By almost every measure, including the all-important and often-overlooked measure of common sense, 21-year-old Devin Booker, in just his third NBA season, is one of the rising stars of this league.

In this view, which also happens to be my view, the Phoenix Suns shooting guard, who is due to return soon from a strained groin muscle, is a soon-to-be All Star, and a natural scorer who is quickly expanding his overall game. At an age that's younger than many players who will be selected in the 2018 NBA Draft, Booker is 12th in the league in scoring, averaging 24.3 points per game, and he's adding 4.5 rebounds and 4.1 assists. He was the youngest player to compete in the three-point contest during NBA All-Star Weekend during his rookie year, and he nearly bested the Splash Brothers. Last season, at age 20, he dropped 70 points in a game -- just the 11th 70-point game in NBA history. Booker has vastly outperformed his draft position (13th in the 2015 draft) and looks to have the potential to become an All-Star for the next decade.

By just about any measure, he's a star.

Except by the measures that advanced statistics gurus pay the most attention to, that is.

Booker represents a conundrum of the modern-day NBA fan: How should we think of a player whose traditional statistics tell us is dominant but whose advanced statistics tell us is far less so?

Call them the Traditional Stats All-Stars. They are the players who fans can't decide are stars in substance and performance or only stars in reputation. You know the names: Guys like Dwyane Wade, Carmelo Anthony and Pau Gasol, who are all likely Hall of Famers but who the more math-minded basketball minds cast doubt upon their actual value. Or younger players like D'Angelo Russell, Victor Oladipo (until his breakout year this season with the Pacers, at least) and most of all, the Minnesota Timberwolves' newest max-contract player, Andrew Wiggins.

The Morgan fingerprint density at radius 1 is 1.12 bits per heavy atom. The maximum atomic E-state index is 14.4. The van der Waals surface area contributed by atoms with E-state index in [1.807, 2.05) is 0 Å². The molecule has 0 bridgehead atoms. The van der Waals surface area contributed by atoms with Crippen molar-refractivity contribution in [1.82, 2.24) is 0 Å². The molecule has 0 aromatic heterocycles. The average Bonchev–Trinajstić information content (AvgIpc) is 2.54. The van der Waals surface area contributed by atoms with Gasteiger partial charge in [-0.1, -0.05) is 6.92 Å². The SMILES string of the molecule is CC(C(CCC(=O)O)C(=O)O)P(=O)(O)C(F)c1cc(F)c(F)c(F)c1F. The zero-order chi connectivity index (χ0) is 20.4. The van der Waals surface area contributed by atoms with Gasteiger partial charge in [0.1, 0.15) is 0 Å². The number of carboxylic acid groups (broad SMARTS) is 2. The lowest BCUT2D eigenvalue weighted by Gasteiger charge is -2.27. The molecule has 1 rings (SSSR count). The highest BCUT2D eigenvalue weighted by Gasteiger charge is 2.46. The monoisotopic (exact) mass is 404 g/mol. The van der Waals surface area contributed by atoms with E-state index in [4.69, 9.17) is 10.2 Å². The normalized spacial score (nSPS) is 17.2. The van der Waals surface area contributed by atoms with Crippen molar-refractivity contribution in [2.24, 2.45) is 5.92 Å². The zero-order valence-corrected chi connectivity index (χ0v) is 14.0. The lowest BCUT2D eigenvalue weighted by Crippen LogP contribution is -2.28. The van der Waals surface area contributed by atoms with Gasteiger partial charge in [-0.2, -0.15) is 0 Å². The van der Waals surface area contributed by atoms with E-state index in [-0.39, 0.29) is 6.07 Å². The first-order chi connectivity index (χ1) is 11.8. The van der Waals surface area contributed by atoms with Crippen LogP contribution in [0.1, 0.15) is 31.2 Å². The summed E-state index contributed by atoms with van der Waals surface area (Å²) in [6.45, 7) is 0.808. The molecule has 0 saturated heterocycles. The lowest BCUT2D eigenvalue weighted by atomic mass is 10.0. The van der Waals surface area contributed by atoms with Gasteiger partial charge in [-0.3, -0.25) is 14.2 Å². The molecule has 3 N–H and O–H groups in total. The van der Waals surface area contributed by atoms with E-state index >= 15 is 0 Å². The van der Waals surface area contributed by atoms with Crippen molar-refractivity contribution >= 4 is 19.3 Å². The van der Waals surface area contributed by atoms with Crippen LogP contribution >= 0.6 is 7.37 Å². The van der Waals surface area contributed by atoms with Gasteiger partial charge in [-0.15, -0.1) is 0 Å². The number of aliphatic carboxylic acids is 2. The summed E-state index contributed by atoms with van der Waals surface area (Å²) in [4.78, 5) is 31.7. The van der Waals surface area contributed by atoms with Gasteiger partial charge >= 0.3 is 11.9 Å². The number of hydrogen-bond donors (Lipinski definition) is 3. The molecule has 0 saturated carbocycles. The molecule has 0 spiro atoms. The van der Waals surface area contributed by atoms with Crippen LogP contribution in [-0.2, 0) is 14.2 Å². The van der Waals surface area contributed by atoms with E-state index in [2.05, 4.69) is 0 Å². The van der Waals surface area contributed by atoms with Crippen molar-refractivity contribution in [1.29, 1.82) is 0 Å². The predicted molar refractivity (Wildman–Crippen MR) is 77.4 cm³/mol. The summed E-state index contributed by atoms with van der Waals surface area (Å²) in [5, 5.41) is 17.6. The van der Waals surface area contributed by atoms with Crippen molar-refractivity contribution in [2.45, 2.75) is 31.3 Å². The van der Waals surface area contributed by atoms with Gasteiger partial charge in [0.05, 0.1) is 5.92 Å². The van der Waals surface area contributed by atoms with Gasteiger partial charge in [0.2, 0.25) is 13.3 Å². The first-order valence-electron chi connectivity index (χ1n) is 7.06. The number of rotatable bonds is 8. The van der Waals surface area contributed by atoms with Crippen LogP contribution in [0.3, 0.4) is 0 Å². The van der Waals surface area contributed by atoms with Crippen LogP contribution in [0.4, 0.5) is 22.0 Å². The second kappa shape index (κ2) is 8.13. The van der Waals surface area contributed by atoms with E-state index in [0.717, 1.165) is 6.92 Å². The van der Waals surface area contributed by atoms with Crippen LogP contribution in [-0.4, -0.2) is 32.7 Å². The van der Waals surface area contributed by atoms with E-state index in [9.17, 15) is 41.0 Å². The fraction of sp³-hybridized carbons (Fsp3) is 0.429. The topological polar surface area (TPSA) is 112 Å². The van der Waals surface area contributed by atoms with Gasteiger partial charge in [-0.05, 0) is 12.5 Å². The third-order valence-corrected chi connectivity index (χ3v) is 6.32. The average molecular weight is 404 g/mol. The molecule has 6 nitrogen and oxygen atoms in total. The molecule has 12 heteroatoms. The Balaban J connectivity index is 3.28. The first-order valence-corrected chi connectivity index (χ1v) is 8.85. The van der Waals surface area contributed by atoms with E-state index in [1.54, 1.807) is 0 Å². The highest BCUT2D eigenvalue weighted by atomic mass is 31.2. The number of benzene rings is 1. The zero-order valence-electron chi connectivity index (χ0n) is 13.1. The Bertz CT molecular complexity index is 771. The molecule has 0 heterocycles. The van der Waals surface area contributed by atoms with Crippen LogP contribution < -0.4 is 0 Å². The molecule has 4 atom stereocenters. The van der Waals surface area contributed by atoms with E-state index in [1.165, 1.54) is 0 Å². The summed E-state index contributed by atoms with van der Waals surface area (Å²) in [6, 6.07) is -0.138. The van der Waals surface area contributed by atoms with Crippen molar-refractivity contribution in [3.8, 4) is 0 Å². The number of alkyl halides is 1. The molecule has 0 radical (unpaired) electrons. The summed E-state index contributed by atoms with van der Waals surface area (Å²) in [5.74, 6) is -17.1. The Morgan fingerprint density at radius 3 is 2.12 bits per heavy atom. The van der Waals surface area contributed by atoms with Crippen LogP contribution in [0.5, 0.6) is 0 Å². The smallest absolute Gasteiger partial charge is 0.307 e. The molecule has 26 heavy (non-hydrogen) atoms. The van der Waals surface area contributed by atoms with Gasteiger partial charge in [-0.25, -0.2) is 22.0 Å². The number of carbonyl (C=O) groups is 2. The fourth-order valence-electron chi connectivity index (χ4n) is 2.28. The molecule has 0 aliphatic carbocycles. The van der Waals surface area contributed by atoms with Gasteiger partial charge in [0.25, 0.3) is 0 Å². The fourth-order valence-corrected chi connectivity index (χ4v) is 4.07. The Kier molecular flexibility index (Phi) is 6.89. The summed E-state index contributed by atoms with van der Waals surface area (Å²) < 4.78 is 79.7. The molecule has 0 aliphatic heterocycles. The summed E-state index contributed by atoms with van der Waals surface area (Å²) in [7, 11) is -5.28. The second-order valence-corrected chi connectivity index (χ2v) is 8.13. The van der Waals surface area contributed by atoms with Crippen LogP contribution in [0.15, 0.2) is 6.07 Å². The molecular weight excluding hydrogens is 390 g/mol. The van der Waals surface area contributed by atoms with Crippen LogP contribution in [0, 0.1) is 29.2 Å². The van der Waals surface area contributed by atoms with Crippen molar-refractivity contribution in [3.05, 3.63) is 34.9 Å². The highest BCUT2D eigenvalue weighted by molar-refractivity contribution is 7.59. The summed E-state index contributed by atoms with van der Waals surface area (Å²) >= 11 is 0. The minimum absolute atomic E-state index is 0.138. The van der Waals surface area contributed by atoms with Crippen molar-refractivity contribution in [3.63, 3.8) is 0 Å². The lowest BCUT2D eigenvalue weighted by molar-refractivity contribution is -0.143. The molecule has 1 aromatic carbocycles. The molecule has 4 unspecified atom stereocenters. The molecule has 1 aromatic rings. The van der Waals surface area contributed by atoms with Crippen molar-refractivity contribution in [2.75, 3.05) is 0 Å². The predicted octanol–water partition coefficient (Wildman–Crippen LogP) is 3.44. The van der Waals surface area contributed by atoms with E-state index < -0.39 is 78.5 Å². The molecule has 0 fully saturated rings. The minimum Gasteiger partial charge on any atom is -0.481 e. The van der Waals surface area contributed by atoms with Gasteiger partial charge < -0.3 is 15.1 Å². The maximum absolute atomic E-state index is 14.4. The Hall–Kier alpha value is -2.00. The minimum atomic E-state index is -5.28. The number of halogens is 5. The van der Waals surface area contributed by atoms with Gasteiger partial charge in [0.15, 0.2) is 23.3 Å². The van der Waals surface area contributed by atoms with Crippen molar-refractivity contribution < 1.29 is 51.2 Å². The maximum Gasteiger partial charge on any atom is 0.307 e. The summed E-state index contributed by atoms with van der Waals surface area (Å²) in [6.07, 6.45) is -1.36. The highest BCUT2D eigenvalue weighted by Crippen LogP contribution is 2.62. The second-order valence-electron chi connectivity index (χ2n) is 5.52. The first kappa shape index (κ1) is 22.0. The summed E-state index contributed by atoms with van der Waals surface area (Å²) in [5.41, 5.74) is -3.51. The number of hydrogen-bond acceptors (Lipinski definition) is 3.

Booker has been considered one of these players since he burst onto the scene as the Suns' first-round pick in 2015 and made the All-Rookie First Team. Sure, he could score. But what else could he do? His defense was a sieve. It was as if he saved all his energy for the offensive side of the floor. His game was far from complete.

I asked Booker about this the other day, as he was working his way back from the first big injury of his career. (He's due back around Christmas.) He's aware that the advanced numbers haven't looked kindly upon his career so far. He also knows that there's more to great basketball than advanced statistics.

"You're a young player, kind of a go-to option, you're getting teams' best defenses, and we're on a young team and we're struggling," Booker told me. "Advanced stats are always better on a winning team. Everyone looks good. Defense is a team thing. You see it with Golden State -- once a team starts succeeding, everyone looks good. That's how the NBA works."

So it begs the question: How does Booker's progress compare with other Traditional Stats All-Stars?

And if you're a Suns fan, you're going to like the answer.

Let's start with Wiggins. He's the poster child for the traditional vs. advanced argument. Traditional statistics tab him as a rising star, enough to warrant a five-year, $148 million contract extension. His scoring averages took a jump each of his first three seasons, from 16.9 points per game to 20.7 to 23.6, before regressing this season as he's settled into a third option behind Jimmy Butler and Karl-Anthony Towns.

However, Wiggins doesn't rebound well at all. His scoring comes from volume over efficiency. He's not a great mover of the ball and his defense is often atrocious -- so bad that the statistical analysis web site named him the NBA's "least defensive player" last season.

You'd hope that, as a young player matures, he gets a better understanding of how to be a winning NBA contributor. But according to some advanced statistics, Wiggins has actually regressed. Take win shares. In his rookie season, Wiggins was worth only 2.1 wins to his team, per, which ranked him 227th in the league. The next season, he improved to 4.1 (116th in the NBA) then 4.2 (98th in the NBA) -- not enough to warrant a max contract, perhaps, but a marked improvement. But through the first quarter of this season, Wiggins ranks 250th in win shares.